In June, I entered my second Iron Viz competition (I actually entered all three contests, submitting 4 vizzes in total—2 in the final feeder). Since the topic was plants and animals, I decided to try my hand at a “Jonni Walker Style” visualization, creating a viz on the rhino poaching problem. The goal was that the visualization work as an infographic while also having some additional interactive components. I wanted it to be “in-your-face” and not shy away from the brutality of rhino poaching. Most importantly, I wanted it to tell a story that led to a final call-to-action.

While I’m proud of all my work this year, I’m probably most proud of this one. I poured my soul into this visualization because I really wanted to create something that could help make a difference.

July: Sacred Texts
My most popular viz this year was my analysis of word usage in sacred texts. It won Viz of the Day, then Viz of the Week, then made it into the Tableau Public Greatest Hits gallery. It’s also my most favorited viz, at 30, and my most viewed with nearly 300,000 views. And it also made it into the Information is Beautiful Awards longlist.

October: Art
In October, after being inspired by a few other data visualizations, I create some art based on the digits of Pi.

For more, see The Beauty of Pi

This was my one of my first adventures into “data art” but it led to continued exploration of the subject, resulting in some of my favorite projects, including Loom Art and Geometric Art.

For more, see Loom Art in Tableau

One thing I really loved about these two projects is that I not only created nice visualizations,  but I also shared detailed step-by-step instructions on how to create them, which led to people creating some fantastic works of data art.

November/December: Beyond Show Me
After posting my Pi data art, I received a lot of comments about how difficult it must be to create these charts. Ultimately, they weren’t that hard as they just required a little trigonometry. But, I found that math scares a lot of people, so I decided to write a series of blog posts that attempted to dive into some of the math required to build more complex charts. I set the stage with my first post, Beyond “Show Me” Part 1: It’s All About the X & Y, which detailed my discovery that Tableau is just a data-driven drawing tool. I then jumped into trigonometry in Beyond "Show Me" Part 2: Trigonometry, which attempted to give a lesson in the basics of trigonometry, then show how it can be leveraged in Tableau. Finally, I took those trig skills one step further and detailed use of parametric equations in Beyond "Show Me" Part 3: Parametric Equations.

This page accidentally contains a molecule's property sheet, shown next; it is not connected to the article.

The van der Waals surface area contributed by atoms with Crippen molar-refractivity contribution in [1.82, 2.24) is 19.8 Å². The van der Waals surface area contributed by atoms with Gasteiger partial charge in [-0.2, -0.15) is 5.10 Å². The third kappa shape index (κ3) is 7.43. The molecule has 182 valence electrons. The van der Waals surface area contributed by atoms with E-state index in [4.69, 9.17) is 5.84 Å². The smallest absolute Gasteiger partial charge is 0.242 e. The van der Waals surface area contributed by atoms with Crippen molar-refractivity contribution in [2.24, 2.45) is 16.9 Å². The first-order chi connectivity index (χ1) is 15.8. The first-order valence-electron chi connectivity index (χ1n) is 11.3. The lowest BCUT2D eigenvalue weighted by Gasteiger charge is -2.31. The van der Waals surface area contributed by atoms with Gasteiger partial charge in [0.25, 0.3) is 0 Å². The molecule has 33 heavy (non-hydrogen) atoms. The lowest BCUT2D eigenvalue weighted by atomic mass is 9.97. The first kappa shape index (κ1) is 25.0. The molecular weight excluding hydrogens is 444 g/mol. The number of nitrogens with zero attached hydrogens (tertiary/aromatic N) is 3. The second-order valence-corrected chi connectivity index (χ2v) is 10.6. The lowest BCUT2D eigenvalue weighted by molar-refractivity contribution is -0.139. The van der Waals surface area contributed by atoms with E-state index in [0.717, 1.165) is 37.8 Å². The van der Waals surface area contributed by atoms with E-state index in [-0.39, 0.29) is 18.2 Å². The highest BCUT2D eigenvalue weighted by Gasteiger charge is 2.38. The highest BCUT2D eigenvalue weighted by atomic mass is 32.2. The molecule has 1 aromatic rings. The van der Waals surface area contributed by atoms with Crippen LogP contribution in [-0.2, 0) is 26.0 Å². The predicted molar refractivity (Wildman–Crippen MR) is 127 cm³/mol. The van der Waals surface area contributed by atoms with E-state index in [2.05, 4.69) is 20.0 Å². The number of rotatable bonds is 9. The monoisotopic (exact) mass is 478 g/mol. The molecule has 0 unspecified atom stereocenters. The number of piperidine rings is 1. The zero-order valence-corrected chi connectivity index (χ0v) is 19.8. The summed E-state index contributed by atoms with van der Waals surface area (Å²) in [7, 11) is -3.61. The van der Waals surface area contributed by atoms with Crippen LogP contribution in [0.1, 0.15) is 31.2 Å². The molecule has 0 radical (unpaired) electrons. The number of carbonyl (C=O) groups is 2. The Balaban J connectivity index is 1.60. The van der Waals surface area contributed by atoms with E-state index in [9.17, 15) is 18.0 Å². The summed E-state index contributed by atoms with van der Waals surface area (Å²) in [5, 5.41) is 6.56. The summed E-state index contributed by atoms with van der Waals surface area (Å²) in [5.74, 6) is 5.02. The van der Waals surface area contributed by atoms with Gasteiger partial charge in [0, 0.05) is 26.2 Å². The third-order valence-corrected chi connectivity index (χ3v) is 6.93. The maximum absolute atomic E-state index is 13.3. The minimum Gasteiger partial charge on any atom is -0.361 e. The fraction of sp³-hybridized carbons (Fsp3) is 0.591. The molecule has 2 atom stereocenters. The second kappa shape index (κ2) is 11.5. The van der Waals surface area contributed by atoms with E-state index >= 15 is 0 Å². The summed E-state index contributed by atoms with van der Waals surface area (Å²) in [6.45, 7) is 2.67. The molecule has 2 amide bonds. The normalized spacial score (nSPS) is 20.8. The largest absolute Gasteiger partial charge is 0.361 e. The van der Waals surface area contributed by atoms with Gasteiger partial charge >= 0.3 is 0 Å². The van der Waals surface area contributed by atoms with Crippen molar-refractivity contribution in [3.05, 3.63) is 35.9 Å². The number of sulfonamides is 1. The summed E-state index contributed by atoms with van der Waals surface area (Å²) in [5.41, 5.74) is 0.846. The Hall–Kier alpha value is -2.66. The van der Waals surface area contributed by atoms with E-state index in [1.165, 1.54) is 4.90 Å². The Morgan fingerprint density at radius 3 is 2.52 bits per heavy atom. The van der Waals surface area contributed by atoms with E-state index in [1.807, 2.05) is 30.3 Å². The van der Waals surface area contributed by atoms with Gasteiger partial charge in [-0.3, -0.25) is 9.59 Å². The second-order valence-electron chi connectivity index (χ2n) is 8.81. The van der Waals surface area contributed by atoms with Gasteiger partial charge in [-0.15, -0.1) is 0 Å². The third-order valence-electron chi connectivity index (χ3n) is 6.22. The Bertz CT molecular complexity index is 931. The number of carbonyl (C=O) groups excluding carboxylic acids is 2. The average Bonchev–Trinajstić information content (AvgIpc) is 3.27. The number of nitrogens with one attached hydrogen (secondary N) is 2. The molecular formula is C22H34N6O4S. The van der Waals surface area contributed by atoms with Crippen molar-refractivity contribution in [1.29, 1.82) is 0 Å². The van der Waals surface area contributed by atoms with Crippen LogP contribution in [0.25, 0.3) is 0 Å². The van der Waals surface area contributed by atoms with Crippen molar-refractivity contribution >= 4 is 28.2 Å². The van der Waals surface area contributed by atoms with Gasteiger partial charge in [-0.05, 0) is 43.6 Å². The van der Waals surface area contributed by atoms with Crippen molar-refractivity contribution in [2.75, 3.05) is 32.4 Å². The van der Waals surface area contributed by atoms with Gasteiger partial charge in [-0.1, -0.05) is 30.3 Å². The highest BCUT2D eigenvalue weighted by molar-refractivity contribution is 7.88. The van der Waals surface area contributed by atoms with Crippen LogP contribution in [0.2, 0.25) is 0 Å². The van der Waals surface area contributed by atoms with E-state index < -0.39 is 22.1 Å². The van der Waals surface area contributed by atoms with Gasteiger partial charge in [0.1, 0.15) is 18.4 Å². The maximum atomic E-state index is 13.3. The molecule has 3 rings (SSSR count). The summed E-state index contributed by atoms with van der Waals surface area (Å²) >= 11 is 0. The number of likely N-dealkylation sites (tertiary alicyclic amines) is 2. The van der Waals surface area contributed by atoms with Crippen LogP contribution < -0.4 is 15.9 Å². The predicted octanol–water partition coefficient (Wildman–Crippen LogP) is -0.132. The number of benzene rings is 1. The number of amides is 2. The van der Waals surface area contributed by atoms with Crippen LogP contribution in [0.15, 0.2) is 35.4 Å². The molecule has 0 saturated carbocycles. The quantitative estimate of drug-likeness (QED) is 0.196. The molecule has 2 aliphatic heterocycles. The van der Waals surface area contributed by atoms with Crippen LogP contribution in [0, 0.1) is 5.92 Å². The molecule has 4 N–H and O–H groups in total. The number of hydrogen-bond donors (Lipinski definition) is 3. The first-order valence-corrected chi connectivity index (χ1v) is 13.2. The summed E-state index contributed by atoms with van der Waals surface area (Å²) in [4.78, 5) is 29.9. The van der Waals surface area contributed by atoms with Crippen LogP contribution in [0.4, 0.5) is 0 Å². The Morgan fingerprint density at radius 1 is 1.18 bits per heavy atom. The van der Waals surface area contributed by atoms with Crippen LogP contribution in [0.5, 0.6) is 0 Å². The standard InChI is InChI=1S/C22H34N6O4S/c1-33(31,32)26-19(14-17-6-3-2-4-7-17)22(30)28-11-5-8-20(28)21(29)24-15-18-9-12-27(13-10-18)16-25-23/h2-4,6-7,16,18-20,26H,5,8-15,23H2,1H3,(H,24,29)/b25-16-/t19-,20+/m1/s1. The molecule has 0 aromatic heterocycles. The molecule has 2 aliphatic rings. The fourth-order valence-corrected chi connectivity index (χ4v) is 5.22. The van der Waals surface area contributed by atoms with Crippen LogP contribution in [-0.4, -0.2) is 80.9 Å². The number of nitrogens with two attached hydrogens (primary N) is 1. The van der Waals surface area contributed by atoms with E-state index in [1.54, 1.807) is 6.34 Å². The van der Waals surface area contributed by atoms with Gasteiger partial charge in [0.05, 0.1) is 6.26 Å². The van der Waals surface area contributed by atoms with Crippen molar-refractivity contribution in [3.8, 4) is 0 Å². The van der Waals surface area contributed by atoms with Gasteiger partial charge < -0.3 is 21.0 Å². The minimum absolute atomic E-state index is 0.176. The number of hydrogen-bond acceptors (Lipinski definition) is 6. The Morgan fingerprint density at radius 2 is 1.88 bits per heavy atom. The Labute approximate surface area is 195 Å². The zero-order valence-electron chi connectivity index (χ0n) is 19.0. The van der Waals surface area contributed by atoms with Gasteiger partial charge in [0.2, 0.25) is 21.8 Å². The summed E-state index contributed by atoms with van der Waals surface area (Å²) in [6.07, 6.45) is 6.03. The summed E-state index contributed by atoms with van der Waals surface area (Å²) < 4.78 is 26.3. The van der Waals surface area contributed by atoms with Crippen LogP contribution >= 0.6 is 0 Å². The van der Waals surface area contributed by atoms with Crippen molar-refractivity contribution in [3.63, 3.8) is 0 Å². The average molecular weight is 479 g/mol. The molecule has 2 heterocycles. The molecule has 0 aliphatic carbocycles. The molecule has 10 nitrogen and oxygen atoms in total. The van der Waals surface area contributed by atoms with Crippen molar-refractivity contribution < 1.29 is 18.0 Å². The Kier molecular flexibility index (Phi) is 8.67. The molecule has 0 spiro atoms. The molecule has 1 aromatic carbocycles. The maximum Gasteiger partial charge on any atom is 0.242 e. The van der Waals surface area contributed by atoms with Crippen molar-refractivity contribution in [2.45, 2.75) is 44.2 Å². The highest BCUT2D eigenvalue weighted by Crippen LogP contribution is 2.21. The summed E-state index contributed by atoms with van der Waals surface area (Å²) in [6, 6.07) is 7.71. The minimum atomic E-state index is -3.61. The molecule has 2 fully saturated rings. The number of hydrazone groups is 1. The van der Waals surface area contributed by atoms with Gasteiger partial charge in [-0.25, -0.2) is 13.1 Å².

Throughout the year, I had shared various how-to’s, but I am particularly proud of these post as it was a wonderful opportunity to share my knowledge and skills with others in the community and, hopefully, help to demystify the math required to create some of these more complex visuals.

What’s Next?
I have a number of things I want to accomplish in 2018, but I won’t be sharing them publicly at the moment. However, my primary goals remain the same as 2017—to continue to learn and develop my skill set and to share my knowledge with others. I came a long way in 2017, thanks largely to the incredible Tableau Community, so I can’t wait to see what 2018 will bring!

Ken Flerlage, January 3, 2018